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  • How to calculate coverage

    Hello,

    I would like to sequence coverage along the genome from aligned reads. Any suggestions or tools to do this efficiently? Maybe also being able to choose different bin sizes?

    Many thanks,

    a

  • #2
    Maybe it is early in the morning but I am not able to parse the phrase "I would like to sequence coverage along the genome from aligned reads". Perhaps you meant "... like to determine sequence coverage ...". In which case, yes, binning would work. Or just taking the number of reads times the average length of the reads all divided the genome length.

    Many of the alignment programs will give you something that you can toss into a spreadsheet and come up with a fancy graph. Basically via binning with a bin size of 1.

    Really it all depends on exactly what you want in the end. A single "X coverage" number? A graph? A mean with standard deviation? In any case the computational portion does not seem that complex to me.

    Comment


    • #3
      Terribly sorry, I did make little sense.

      I would like to know at each base along the genome how many reads saw that base. Alternatively, one can ask not at the single base level but at some interval distance, say 10bp. The output could be a wig file. This does not sound terribly complicated to do if the reads are sorted. I am more wondering whether there are tools that already do this.

      Many thanks,

      a

      Comment


      • #4
        Hi! I was working on just this issue a while back and was surprised by the relative lack of tools. Binning should work just fine. I'd recommend Aaron Quinlan's "BEDTools". the CoverageBed and genomeCoverageBed seem applicable, though I haven't used them yet.

        http://people.virginia.edu/~arq5x/bedtools.html

        A friend of mine wrote a nifty script in R for me that calculates the coverage at each base-pair across the genome, using input of a text file with read genome coordinates. I'd be happy to send it to you, if that seems helpful. The data from this is quite noisy and usually needs smoothing of some sort (I did rolling means, using the R "zoo package"). I don't know what genome size you're working with, but I was using this on microbial genomes (~4 Mb) and the program runs in ~20-30 min.

        Cheers,
        Lizzy

        Comment


        • #5
          I do not remember exactly but some time ago I messed with velvet I think it calculated coverage (I must admit I do not remember was that single base coverage)
          and there was a tutorial how to get nice graphs using R.

          Originally posted by ewilbanks View Post
          Hi! I was working on just this issue a while back and was surprised by the relative lack of tools. Binning should work just fine. I'd recommend Aaron Quinlan's "BEDTools". the CoverageBed and genomeCoverageBed seem applicable, though I haven't used them yet.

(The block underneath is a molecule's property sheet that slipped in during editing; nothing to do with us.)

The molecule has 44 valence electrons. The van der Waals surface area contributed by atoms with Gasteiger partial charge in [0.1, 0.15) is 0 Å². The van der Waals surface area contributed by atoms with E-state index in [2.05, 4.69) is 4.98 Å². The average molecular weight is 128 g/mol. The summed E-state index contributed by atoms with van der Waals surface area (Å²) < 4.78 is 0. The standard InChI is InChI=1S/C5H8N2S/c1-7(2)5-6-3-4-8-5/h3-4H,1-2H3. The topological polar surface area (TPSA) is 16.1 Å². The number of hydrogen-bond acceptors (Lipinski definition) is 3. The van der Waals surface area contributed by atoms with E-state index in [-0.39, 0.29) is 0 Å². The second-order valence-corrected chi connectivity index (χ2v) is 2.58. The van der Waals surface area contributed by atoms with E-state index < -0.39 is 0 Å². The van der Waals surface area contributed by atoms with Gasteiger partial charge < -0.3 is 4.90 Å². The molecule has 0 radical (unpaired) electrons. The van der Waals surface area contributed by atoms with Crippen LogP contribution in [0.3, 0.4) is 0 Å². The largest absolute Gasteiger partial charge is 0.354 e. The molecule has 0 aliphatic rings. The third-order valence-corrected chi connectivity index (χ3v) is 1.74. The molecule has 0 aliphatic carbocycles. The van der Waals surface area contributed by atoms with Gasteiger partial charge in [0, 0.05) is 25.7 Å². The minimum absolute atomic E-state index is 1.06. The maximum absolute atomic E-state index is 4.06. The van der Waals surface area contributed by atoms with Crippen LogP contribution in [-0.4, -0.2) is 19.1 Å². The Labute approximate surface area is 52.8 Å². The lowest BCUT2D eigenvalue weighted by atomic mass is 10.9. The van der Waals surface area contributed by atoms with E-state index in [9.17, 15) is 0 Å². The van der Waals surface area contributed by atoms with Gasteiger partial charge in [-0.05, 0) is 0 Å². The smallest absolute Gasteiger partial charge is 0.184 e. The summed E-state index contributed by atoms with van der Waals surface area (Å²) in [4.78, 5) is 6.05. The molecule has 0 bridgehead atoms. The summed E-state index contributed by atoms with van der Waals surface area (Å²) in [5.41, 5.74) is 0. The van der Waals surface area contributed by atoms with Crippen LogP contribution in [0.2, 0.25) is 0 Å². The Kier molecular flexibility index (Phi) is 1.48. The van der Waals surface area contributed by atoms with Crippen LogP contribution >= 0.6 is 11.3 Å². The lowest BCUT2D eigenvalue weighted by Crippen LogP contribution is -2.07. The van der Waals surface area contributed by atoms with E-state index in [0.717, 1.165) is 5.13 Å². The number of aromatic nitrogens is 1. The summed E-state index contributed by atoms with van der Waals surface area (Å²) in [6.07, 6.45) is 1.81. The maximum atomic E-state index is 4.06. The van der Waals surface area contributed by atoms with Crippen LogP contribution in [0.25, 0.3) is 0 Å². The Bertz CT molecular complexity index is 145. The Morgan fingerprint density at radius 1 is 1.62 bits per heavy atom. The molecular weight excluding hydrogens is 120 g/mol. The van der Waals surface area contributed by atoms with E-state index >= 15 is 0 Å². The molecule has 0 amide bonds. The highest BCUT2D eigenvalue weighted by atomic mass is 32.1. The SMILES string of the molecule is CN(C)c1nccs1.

http://people.virginia.edu/~arq5x/bedtools.html

          A friend of mine wrote a nifty script in R for me that calculates the coverage at each base-pair across the genome, using input of a text file with read genome coordinates. I'd be happy to send it to you, if that seems helpful. The data from this is quite noisy and usually needs smoothing of some sort (I did rolling means, using the R "zoo package"). I don't know what genome size you're working with, but I was using this on microbial genomes (~4 Mb) and the program runs in ~20-30 min.

          Cheers,
          Lizzy

          Comment


          • #6
            Hello all,

            instead of having a complete chromosome/genome as a reference, I use many gene-scale sequences as my reference. I now want to see what the coverage per base is when I map my solexa reads against these many reference sequences. Is there already a tool out there that can do the job?
            Can programs like soap, bowtie, ... provide me this type of information?
            Is it also possible to do a blast (with stringent parameters) and than parse these blast results?

            Any help/comments are more than welcome

            Comment


            • #7
              There's an easy way to do it using output from the maq-pipeline:

              Code:
              ...
              [maq-steps]
              ...
              maq pileup -p [your bfa] [your map] > pileup.out
              
              cut -f 2-4 pileup.out > croppedpileup.out
              
              #then launch R
              R
              #following are R commands
              data <-read.table(file="croppedpileup.out",sep="\t",header=F)
              colnames(data)<-c("pos","consensus","coverage")
              depth<-mean(data[,"coverage"])
              # depth now has the mean (overall)coverage